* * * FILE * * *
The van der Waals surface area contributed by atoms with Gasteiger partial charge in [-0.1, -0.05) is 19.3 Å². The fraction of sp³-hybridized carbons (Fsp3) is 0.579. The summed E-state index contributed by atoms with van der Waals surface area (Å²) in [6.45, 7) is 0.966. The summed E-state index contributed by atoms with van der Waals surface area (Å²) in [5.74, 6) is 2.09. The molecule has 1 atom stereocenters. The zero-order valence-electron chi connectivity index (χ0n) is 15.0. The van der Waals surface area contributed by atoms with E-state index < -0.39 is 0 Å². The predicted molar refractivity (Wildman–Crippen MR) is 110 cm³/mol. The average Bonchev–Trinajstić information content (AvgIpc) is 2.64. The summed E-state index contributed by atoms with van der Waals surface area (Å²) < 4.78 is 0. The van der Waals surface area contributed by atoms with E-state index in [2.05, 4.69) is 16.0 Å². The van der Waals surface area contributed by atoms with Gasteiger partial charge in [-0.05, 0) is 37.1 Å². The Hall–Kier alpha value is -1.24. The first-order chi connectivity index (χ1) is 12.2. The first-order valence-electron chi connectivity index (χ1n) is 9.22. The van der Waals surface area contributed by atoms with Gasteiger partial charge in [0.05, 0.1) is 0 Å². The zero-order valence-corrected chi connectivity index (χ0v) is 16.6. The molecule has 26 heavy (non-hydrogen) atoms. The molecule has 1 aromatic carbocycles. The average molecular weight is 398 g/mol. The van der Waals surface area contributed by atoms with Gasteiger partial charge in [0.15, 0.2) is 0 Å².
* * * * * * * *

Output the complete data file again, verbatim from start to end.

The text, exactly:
The van der Waals surface area contributed by atoms with Gasteiger partial charge in [-0.1, -0.05) is 19.3 Å². The fraction of sp³-hybridized carbons (Fsp3) is 0.579. The summed E-state index contributed by atoms with van der Waals surface area (Å²) in [6.45, 7) is 0.966. The summed E-state index contributed by atoms with van der Waals surface area (Å²) in [5.74, 6) is 2.09. The molecule has 1 atom stereocenters. The zero-order valence-electron chi connectivity index (χ0n) is 15.0. The van der Waals surface area contributed by atoms with E-state index < -0.39 is 0 Å². The predicted molar refractivity (Wildman–Crippen MR) is 110 cm³/mol. The average Bonchev–Trinajstić information content (AvgIpc) is 2.64. The summed E-state index contributed by atoms with van der Waals surface area (Å²) < 4.78 is 0. The van der Waals surface area contributed by atoms with E-state index in [2.05, 4.69) is 16.0 Å². The van der Waals surface area contributed by atoms with Gasteiger partial charge in [-0.05, 0) is 37.1 Å². The Hall–Kier alpha value is -1.24. The first-order chi connectivity index (χ1) is 12.2. The first-order valence-electron chi connectivity index (χ1n) is 9.22. The van der Waals surface area contributed by atoms with Gasteiger partial charge in [0.05, 0.1) is 0 Å². The zero-order valence-corrected chi connectivity index (χ0v) is 16.6. The molecule has 26 heavy (non-hydrogen) atoms. The molecule has 1 aromatic carbocycles. The average molecular weight is 398 g/mol. The van der Waals surface area contributed by atoms with Gasteiger partial charge in [0.15, 0.2) is 0 Å².